Transfer of the Massachusetts colony's government from London to New England......August, 1629 John Winthrop chosen governor and Thomas Dudley lieutenant-governor of the Massachusetts colony......Aug. 20, 1629 Governor Winthrop, with Isaac Johnson and his wife, Lady Arbella Johnson, daughter of the Earl of Lincoln, sail from England in the Arbella for Massachusetts......April 8, 1630 Vessel arrives at Salem......June 12, 1630 Lady Arbella Johnson died......Aug. 30, 1630 Her husband, Isaac Johnson, died......Sept. 30, 1630 First general court met at Boston......Oct. 19, 1630 Seventeen ships, bringing about 1,500 emigrants, arrive in Massachusetts Bay and at Plymouth during the year ......1630 First church at Boston, third in order of time in the colony, gathered at Charlestown......July, 1630 Watertown settled by Sir Richard Saltonstall......1630 Roxbury settled by William Pynchon......1630 Newtown (now Cambridge) settled by Mr. Dudley, Mr. Bradstre
Harper's Encyclopedia of United States History (ed. Benson Lossing), Mississippi, (search)
63 Sherman's Meridan expedition leaves Vicksburg......Feb. 3, 1864 Forrest, Confederate, defeats Sturgis at Guntown......June 10, 1864 Upon the surrender of General Taylor to General Canby, Governor Clarke by proclamation recalls the State officers, with the archives, to Jackson, and convenes the legislature. He recommends a convention to repeal the ordinance of secession and remodel constitution......May 6, 1865 Judge William L. Sharkey appointed provisional governor by President Johnson, the federal government not recognizing Governor Clarke and the legislature......June 13, 1865 Amendments to the constitution of 1832 and ordinances adopted by a convention called by the provisional governor, which met at Jackson, Aug. 14, and completed its labors......Aug. 26, 1865 Law conferring civil rights upon freedmen......1865 Governor Clarke arrested and imprisoned at Fort Pulaski......1865 By reconstruction act Mississippi is placed in the 4th Military District und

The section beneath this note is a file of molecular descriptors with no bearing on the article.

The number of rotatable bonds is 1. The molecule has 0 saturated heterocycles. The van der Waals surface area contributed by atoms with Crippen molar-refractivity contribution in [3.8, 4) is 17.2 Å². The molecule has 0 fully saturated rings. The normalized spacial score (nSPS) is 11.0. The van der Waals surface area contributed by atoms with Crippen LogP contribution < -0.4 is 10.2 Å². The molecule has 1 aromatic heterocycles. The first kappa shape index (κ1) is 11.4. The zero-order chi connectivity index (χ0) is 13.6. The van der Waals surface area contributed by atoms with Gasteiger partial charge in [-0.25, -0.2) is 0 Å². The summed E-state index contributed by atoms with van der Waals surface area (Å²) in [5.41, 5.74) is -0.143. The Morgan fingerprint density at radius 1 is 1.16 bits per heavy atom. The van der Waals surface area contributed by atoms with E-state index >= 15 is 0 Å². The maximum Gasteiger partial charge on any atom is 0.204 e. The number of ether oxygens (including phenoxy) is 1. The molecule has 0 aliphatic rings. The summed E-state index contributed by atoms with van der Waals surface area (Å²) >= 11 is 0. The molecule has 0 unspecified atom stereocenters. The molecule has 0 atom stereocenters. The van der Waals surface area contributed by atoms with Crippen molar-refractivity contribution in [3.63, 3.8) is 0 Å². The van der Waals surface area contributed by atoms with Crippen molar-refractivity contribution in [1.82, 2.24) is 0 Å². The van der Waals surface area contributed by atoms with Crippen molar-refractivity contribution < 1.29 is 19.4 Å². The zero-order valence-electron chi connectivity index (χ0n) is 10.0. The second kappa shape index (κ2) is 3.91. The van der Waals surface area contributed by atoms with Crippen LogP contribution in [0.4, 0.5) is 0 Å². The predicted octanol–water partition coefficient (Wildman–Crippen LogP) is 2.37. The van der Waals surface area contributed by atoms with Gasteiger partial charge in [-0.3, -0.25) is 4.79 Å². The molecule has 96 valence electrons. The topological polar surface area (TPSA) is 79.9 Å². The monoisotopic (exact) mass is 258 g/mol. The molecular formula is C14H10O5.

Harper's Encyclopedia of United States History (ed. Benson Lossing), Nebraska, (search)
for and 3,838 against......June 21, 1866 Act to admit Nebraska as a State is passed over a veto, upon the fundamental condition that within the State of Nebraska there should be no denial of the elective franchise or of any other right to any person by reason of race or color, except Indians not taxed ; the Nebraska legislature accepting these conditions......Feb. 8-9, 1867 Act admitting Nebraska accepted by legislature......Feb. 20, 1867 Nebraska admitted by proclamation of President Johnson......March 1, 1867 A band of Indians wreck a freight train by placing obstructions on the track, and murder all the train hands. General Augur sends a detachment of troops, who engage 500 Sioux Indians in battle at Plum Creek, near Omaha......Aug. 16, 1867 Seat of government removed from Omaha to a point in Lancaster county named Lincoln, in honor of President Lincoln......1867 Union Pacific Railroad, chartered by act of Congress, July 1, 1862, is opened for traffic......May
Thomas Wentworth Higginson, A book of American explorers, chapter 15 (search)